Annie Armstrong Easter Offering; A Missions Offering That Goes To Missions

Spring brings many things. Some wanted and some unwanted. This time of the year we see the blooming of flowers, warmer weather, and baseball. Spring also brings pollen and a time change. I look forward to spring because we have the opportunity and privilege to participate in the Annie Armstrong Easter Offering for North American missionaries. Our Southern Baptist missionaries serving in North America are supported by the gifts that Southern Baptist churches give through the AAEO. I’m very proud to serve in a denomination where the work of our missionaries on both home and foreign soil continues uninterrupted. Think about this for a moment. Our missionaries don’t have to leave the field to travel back to their home churches, or set up speaking engagements, in order to raise the funding for the work they have been called by God to do. Through the cooperative efforts and gifts of all Southern Baptist churches to this missions offering, the fields are not vacated and the message of Jesus Christ remains present and consistent. I think this is truly amazing.

As a pastor, I am comforted by the idea that I can stand before the people that I lead and with confidence assure them that every penny that is given to the AAEO in the name of missions actually goes to mission work in North America. From the North American Missions Board’s website, “When people give to the offering, 100 percent of their gift will be transformed into missionary salaries and ministry supplies. Those missionaries and supplies will help others hear the message of Christ and respond in faith to His offer of salvation. Time and again our missionaries relate how the offering is their lifeblood. They know that behind each penny given, there is a Southern Baptist who believes in what they do and are affirming the need to equip them to share the gospel with those who need a Savior.” This is critical to the local congregation. The people of God who pray and give sacrificially to this effort, and other missions efforts, deserve this kind of confidence. The confidence of knowing that missions gifts are used solely for mission work accomplishes at least two things.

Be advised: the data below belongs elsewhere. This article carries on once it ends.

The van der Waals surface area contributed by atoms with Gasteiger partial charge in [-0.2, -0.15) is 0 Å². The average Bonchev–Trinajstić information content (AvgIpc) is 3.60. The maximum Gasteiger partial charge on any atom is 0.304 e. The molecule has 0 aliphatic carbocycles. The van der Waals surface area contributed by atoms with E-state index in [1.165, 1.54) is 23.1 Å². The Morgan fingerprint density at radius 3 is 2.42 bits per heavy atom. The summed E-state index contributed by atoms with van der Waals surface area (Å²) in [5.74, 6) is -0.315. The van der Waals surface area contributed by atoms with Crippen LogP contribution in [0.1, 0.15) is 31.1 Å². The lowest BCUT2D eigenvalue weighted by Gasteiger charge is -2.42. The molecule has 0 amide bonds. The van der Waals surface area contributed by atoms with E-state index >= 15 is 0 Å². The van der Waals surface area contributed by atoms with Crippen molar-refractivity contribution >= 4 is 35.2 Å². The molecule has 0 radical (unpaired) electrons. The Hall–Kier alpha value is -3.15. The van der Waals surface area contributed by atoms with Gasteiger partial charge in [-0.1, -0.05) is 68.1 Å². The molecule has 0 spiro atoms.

First, the local congregation can give, with a sense of peace, and what may already be limited funds, knowing their gifts can positively affect the need presented to them.

 Second, when funds are used for the stated purpose, a greater sense of trust is established between the local congregation and the leadership who encourage them to give.

We are participating in the Annie Armstrong Easter Offering this year. I believe in it. I believe in the work of our North American missionaries. We are fortunate to have a missionary on staff with us in our local Baptist association. We are able to see the some of the results of the gifts given to the AAEO in our local communities through his ministry with us. Our goal this year is $2500. Will we make it? I don’t know. What I do know is this. Whether we raise $2500, $250, or $25 matters less than the knowledge that every dime given goes to actual missions work across North America. To me, that is satisfying.

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